Being a woman is a preexisting condition? Here's what is at stake for health care
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We’ve set our clocks back an hour. But in the next few weeks, we might be setting our country back by many years.

I’m talking about our health care, which is under attack right now. We are grappling with a pandemic that has claimed 238,000 American lives and infected 10 million. But as you read this, the Trump administration is working to overturn the Affordable Care Act and argued their case before the Supreme Court today.

No, this isn’t a fever dream.

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Call it the Affordable Care Act or ObamaCare, the ACA has provided lifesaving health care for families across Southern California. We have expanded Medi-Cal to more Californians, reduced the cost of prescription drugs for seniors, helped young adults stay on their parents’ insurance until they’re 26, required insurance companies to provide essential benefits like preventive and maternity care, and stopped insurers from denying coverage and charging more because of pre-existing conditions.

Overturning the ACA would gut all of this. It would be detrimental for all, especially the 135 million with a preexisting condition. In my district alone, that’s more than 300,000 people under age 65. Preexisting conditions aren’t obscure diagnoses, but conditions like diabetes, cancer, mental illness, pregnancy and delivery by C-section.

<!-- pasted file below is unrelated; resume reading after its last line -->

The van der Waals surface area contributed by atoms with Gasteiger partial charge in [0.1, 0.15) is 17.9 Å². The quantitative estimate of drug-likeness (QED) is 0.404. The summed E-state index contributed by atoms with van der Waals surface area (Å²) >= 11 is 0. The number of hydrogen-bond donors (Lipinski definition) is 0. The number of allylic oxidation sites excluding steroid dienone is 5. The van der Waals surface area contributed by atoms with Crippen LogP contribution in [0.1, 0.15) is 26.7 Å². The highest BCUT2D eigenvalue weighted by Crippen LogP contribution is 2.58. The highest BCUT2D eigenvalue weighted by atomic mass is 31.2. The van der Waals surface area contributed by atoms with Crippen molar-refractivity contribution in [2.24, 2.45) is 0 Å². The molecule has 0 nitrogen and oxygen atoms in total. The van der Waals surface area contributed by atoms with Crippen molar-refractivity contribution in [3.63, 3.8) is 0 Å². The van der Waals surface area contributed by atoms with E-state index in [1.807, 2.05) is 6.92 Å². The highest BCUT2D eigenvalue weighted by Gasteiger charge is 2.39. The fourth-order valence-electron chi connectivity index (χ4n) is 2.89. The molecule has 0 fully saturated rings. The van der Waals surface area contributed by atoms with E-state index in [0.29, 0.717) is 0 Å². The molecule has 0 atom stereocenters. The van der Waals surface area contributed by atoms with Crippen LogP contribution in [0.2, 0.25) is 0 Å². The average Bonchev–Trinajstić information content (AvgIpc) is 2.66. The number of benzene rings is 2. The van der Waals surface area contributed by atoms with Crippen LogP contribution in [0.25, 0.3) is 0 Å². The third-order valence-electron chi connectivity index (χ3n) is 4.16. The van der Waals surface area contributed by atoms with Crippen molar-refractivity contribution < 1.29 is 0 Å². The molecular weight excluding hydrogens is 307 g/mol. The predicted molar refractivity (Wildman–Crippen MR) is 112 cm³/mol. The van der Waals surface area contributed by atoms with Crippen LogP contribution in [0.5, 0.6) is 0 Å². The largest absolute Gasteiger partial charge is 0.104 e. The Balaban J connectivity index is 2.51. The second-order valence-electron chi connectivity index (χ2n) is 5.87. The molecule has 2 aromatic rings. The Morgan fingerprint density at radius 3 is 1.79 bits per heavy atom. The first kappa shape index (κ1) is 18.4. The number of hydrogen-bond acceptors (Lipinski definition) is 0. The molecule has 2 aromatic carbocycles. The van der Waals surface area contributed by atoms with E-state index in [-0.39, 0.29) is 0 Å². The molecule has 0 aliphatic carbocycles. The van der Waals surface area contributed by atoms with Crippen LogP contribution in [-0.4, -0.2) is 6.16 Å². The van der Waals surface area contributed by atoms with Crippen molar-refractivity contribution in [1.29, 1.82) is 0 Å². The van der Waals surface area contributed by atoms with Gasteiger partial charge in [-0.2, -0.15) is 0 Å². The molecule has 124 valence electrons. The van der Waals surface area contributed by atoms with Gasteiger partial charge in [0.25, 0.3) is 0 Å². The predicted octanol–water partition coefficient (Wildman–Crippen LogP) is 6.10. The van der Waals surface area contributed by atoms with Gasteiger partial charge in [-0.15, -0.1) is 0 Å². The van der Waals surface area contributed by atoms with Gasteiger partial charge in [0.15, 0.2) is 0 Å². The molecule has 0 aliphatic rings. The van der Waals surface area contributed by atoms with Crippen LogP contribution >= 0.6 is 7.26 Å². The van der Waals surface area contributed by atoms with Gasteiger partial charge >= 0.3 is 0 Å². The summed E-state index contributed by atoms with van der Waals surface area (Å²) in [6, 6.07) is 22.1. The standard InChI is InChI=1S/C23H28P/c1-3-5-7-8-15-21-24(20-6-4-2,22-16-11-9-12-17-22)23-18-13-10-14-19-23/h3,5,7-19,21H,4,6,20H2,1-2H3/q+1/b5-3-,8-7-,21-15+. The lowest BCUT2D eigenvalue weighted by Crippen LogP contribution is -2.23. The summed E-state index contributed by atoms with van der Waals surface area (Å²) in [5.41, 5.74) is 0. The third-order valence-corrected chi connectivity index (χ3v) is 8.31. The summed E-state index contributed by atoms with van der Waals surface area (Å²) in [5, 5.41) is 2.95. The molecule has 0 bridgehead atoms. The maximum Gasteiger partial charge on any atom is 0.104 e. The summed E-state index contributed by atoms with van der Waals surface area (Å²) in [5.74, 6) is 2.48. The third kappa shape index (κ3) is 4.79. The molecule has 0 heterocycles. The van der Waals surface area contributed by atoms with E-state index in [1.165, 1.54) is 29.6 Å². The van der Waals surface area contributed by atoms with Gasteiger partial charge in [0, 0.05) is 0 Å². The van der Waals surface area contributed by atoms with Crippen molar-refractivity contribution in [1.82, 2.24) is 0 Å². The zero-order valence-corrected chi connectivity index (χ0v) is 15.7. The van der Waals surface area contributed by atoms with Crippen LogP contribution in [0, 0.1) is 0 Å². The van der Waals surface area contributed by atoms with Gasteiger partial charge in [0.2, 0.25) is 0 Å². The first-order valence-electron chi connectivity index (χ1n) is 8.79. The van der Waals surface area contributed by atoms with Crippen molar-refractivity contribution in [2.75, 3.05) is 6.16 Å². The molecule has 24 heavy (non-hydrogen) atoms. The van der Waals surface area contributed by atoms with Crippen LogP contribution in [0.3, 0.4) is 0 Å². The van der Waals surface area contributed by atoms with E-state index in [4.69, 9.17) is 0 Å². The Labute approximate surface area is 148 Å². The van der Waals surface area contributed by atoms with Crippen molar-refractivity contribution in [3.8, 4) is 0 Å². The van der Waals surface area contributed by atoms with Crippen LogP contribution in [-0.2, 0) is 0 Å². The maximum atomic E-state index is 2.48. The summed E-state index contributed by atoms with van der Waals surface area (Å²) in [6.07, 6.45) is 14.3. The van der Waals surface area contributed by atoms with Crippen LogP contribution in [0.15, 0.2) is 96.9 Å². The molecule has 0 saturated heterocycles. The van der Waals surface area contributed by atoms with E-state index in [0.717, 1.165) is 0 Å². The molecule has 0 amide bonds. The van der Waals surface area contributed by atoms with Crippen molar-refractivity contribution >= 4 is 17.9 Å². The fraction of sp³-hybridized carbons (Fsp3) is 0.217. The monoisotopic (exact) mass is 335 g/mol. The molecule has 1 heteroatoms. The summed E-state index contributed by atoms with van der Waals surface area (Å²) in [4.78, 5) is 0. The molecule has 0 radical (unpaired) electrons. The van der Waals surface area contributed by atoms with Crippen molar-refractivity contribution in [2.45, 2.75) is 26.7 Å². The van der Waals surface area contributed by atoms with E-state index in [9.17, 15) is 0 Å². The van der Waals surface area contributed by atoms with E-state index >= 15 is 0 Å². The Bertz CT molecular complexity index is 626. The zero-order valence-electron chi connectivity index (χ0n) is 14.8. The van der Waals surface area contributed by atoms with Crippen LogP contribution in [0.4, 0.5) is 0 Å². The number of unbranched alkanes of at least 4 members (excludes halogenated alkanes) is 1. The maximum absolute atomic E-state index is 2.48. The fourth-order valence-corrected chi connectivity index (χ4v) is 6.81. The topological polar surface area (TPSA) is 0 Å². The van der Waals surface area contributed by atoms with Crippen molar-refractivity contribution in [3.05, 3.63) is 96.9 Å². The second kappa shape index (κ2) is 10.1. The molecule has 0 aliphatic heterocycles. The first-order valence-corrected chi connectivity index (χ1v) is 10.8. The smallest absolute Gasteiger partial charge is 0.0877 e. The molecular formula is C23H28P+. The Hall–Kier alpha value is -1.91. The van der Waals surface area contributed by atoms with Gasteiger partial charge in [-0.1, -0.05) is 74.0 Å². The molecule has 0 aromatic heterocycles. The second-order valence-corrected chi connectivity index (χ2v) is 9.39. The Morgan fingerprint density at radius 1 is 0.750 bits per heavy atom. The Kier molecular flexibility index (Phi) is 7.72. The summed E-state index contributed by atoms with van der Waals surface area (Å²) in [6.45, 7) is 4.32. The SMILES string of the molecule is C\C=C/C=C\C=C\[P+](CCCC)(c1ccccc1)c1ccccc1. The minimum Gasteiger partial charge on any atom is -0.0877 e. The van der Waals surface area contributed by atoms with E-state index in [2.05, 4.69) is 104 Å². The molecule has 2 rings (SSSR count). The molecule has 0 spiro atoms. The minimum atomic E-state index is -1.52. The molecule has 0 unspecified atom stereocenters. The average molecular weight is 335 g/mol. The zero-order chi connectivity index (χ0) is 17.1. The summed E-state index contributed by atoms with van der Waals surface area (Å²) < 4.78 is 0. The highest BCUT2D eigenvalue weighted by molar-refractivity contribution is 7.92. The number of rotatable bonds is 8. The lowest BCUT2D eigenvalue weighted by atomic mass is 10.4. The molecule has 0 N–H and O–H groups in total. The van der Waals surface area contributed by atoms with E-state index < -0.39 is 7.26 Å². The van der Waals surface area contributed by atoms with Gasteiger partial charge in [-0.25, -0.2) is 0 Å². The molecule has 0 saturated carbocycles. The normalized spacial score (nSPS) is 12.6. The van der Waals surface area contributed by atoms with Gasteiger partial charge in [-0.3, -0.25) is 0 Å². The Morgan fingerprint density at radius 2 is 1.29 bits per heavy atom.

In 2009, I introduced the bipartisan Gender Equity in Health Premiums Act which was included in the ACA. This prohibited health insurance companies from engaging in “gender rating” or charging women more for health insurance premiums than men. At the time, I said: “Never again will a woman be denied insurance or charged one and a half times the amount of a man, simply because she is a woman.”

Well, crap.

Overturning the ACA would be especially devasting to women, particularly women of color.

According to Republicans, just being a woman is a preexisting condition.

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In 2018, I stood up for women during the GOP efforts to repeal and replace the ACA, but my GOP colleagues voted against protecting women. Two years later, we are facing the same battle at the Supreme Court. According to the Center for American Progress, efforts to strike down or overturn the ACA could leave millions of women and girls at risk of being charged more or denied coverage. More than half of U.S women have preexisting conditions, including an estimated 8.4 million in California.

The numbers are sobering, but what’s really at stake?

It would mean that a new mom could have her maternity care not covered.

A grandmother might put off critical preventive screenings — like a mammogram — because it’s no longer a covered health benefit.

A middle-aged woman who survived COVID-19 might find that she now has a preexisting condition, and insurance companies refuse to pay for her care.

Bottom line: Women will find they’re paying more for health care than men simply because they’re women.

When Republicans say “Make America Great Again,” I assume they mean for white men. Because, for women, especially women of color, there is nothing great about fearing for the loss of health coverage during the middle of a pandemic. Instead of being protected by our government, we are falling backwards to the policies of the past, where women paid more for their health care and received far less.

Charging women higher health care premiums is just plain wrong. We must do everything in our power to protect women and safeguard our health care coverage, while we work to improve the ACA and make health care more affordable for all. Simply gutting these critical programs helps no one — in fact, it makes me sick.

Sanchez represents the 38th District of California.